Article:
Dr. Frank Mitloehnerwith the UC Davis CLEAR Centre opened the CFGA’s 14th annual conference, Forage Resilience in a Changing Landscape: Manage risk. Overcome challenges. Discover opportunities. on Nov. 29, 2023. His keynote address looked at livestock’s path to climate neutrality.

The main topic for this session was how greenhouse gases (GHGs) lead to climate change and the often-misunderstood role livestock play in this process. GHGs (carbon dioxide, methane, Chlorofluorocarbons (CFCs), ozone and nitrous oxide) play a very essential function by forming a blanket that keeps the earth’s surface warm by preventing some of the solar radiation from going back into space after reflecting off the earth’s surface. Without GHGs, life on earth wouldn’t be possible; it would be too cold. The problem is that humanity is putting too many GHGs into the air so the blanket is getting too thick. Most climate scientists point to the burning of fossil fuels as the main contributor, while some point to animal agriculture because methane is a very potent GHG.

There is misunderstanding about the methane cycle and its management and we need to understand and change the narrative profoundly. Looking at a quick breakdown of global GHG emissions by sector, we see 73 per cent comes from energy, with 18 per cent from agriculture, forestry and land use. About four per cent are direct emissions from livestock.

GWP100 is a metric used to quantify the warming impact of methane and nitrous oxide in comparison with carbon dioxide (CO2). It says that methane (CH4) is 28 times more powerful than CO2 and nitrous oxide is 265 times more powerful. This has given animal agriculture a very bad reputation because the nuances of the methane cycle are not considered in this method.

Methane requires special consideration because the natural methane sinks have not been considered in the GWP100. In the natural cycle, the total emissions (558 teragrams (tg)) are nearly balanced by the natural sinks for methane (548 tg), leaving only 10 tg that needs to be addressed. Methane is a short-lived climate pollutant, with a relatively rapid natural cycle. Hydroxyl radicals destroy methane within 12 years in the atmospheric removal process which is the main methane sink. The dominant narrative ignores the sinks and does a disservice to the animal agriculture industry.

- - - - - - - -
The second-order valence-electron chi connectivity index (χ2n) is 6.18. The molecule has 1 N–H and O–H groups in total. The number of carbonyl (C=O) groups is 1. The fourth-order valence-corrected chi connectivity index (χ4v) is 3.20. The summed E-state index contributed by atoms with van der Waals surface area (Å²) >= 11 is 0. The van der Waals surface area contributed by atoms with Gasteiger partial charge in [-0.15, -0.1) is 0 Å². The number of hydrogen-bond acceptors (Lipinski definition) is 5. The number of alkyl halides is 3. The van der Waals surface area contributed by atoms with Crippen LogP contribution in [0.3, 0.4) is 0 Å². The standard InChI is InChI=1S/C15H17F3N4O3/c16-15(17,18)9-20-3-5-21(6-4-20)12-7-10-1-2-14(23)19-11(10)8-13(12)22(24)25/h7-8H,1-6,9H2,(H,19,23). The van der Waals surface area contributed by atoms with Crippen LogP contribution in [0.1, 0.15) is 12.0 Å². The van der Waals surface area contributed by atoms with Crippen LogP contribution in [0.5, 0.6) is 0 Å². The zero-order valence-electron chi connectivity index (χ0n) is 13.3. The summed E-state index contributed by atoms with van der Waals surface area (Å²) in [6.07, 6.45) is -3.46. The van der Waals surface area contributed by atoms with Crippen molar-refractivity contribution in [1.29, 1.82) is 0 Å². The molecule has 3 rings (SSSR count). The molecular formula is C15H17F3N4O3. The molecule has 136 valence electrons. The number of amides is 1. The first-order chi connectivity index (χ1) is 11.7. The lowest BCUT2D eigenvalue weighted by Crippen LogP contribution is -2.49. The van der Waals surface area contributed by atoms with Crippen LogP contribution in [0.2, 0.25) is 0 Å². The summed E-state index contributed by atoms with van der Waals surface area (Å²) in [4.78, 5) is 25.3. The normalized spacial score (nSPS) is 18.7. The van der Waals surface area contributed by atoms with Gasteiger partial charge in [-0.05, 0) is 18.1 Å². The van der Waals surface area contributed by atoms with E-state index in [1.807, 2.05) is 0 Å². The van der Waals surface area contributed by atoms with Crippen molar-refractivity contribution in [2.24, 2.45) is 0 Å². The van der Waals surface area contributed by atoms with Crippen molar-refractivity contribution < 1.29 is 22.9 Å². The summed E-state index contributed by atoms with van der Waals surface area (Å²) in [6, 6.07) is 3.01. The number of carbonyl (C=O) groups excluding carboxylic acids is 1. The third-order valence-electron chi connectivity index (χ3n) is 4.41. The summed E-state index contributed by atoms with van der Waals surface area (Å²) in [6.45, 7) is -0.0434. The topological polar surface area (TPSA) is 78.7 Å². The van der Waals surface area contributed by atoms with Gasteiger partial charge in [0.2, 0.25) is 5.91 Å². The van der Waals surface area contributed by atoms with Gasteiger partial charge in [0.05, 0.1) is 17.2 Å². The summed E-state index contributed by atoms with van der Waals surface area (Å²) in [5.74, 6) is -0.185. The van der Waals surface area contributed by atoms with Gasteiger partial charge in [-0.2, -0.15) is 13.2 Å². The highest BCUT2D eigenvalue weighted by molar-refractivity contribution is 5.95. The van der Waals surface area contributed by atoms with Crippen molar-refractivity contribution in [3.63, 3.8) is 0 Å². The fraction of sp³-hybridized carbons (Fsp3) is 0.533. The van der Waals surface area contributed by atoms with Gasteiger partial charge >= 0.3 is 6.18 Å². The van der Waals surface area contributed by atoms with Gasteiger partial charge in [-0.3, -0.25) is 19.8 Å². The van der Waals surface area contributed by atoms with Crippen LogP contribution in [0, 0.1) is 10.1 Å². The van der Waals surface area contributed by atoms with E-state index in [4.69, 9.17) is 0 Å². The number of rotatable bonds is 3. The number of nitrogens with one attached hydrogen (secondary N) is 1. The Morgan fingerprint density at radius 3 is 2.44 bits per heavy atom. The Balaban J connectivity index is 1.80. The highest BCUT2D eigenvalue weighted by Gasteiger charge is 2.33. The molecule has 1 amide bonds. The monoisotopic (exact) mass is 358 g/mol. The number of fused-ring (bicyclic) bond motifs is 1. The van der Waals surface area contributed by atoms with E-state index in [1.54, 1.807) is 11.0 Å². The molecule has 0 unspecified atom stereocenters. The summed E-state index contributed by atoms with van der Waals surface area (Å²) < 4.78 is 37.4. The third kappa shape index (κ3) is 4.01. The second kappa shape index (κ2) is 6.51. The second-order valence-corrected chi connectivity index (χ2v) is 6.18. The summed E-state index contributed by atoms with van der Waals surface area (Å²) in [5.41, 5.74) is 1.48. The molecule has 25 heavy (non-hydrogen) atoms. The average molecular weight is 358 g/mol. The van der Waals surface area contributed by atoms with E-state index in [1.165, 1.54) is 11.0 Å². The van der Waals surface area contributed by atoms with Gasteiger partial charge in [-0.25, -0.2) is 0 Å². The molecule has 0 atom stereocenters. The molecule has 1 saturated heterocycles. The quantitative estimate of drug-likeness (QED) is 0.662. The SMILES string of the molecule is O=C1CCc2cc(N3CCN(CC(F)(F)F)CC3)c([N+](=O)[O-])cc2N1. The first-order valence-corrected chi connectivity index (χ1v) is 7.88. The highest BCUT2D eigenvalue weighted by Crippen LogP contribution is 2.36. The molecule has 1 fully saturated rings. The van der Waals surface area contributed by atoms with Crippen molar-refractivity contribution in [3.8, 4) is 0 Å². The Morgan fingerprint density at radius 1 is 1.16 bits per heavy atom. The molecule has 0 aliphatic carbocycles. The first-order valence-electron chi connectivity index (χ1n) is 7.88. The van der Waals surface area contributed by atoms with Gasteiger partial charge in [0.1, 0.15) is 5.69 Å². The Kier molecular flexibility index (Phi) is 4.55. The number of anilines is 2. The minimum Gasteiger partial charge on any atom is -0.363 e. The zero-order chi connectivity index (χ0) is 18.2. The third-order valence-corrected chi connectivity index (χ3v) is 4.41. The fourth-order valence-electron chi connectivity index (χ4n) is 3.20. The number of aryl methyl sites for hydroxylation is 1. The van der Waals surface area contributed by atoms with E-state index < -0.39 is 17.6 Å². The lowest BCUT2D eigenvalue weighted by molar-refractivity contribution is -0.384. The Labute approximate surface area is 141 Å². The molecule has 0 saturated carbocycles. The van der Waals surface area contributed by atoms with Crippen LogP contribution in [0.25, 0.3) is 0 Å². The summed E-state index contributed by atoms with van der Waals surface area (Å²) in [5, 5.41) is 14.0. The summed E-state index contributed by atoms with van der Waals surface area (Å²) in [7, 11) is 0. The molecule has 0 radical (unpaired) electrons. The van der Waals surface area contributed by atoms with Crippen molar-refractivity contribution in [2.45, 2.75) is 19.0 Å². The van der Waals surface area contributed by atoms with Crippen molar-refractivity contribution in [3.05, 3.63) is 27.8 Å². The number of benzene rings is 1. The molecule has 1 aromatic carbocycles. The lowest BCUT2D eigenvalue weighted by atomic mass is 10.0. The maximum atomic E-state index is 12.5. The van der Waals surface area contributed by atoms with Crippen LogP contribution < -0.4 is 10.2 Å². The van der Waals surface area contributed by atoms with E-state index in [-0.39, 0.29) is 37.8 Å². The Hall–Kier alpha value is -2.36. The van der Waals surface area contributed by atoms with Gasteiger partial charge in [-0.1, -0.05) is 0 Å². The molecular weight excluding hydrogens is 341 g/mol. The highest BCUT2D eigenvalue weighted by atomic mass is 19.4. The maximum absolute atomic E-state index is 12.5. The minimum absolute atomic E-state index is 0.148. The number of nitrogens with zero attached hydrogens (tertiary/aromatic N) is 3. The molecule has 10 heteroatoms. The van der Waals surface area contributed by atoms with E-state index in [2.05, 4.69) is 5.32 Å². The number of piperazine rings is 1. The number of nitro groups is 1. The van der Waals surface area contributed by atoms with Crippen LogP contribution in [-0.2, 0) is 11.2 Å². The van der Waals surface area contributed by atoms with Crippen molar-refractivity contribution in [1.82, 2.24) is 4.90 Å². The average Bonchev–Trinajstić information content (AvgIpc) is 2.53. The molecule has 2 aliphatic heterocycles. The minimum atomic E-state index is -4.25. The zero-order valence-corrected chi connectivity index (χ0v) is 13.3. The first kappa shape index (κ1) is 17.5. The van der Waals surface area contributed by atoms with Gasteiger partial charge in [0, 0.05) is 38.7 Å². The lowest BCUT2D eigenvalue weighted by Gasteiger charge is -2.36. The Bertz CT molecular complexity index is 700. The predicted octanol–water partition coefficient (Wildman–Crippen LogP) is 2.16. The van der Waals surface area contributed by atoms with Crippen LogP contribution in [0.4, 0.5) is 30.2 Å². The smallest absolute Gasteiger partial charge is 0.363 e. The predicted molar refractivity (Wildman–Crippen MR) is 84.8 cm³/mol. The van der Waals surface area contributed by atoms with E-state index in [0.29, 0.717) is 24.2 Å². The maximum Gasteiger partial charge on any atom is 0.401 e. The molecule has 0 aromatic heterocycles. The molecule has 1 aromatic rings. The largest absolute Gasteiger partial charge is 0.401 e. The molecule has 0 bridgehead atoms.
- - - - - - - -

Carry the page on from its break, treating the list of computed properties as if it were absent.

Does a constant cattle herd cause additional warming? Does the carbon that the cattle are belching add additional carbon to the atmosphere? No. That carbon was already in the atmosphere in the form of CO2. Now it’s in the form of CH4 for about a decade before it is cycled back into CO2. Therefore, a constant cattle herd does not contribute to additional warming because the constant source of methane is balanced by an equal process of its breakdown.

GWP100 overestimates the warming impact from methane of constant-sized herds and overlooks its ability to induce cooling when CH4 emissions are reduced. GWP* is a new metric developed by scientists from the University of Oxford that considers the short-lived nature of methane as well as its atmospheric removal.  

Every time we burn fossil fuel, CO2 is produced and adds up. With GWP100, methane is treated the same way, as if we are continually stockpiling methane in the atmosphere, completely ignoring the natural cycle of atmospheric removal. If we only use GWP100 to characterize methane’s impact on climate, we will overestimate impact of constant methane emissions on warming by a factor of four over 20 years, a fact recognized by the Intergovernmental Panel for Climate Change (IPCC).

Methane is a flow gas which means its atmospheric concentration is stagnant, as they are destroyed at the same rate as production, whereas CO2 is a stock gas which accumulates in the environment overtime. Under constant emissions (steady herd size) this means the warming effect of methane has a flat line shape while CO2 linearly increases warming. Under falling emission conditions, CO2’s contribution to warming will plateau, while CH4’s will cause cooling. GWP100 completely fails to acknowledge this, but the new metric GWP* captures it.

There are many efforts being made to further reduce methane emissions on farms. For example, in California, a voluntary incentive-based approach, has already supported dairy farmers to reduce GHG emissions by over 30 per cent of the sector’s goal using natural gas digesters (which also bring in income for the dairies). Feed additives and breeding techniques are also being studied for their methane reduction potential.

Methane is a problem if we fail to manage it. But by using tools already available, it’s possible to reduce emissions and lower the sector’s environmental impact, leading to agriculture being part of the climate solution.

Access to the recordings of the 2023 conference proceedings will be available for purchase soon. If you would like to know when they become available email [email protected].

Additional Information:

California’s pathway to significant dairy methane reduction

GHG Guru Blog 

Rethinking Methane video

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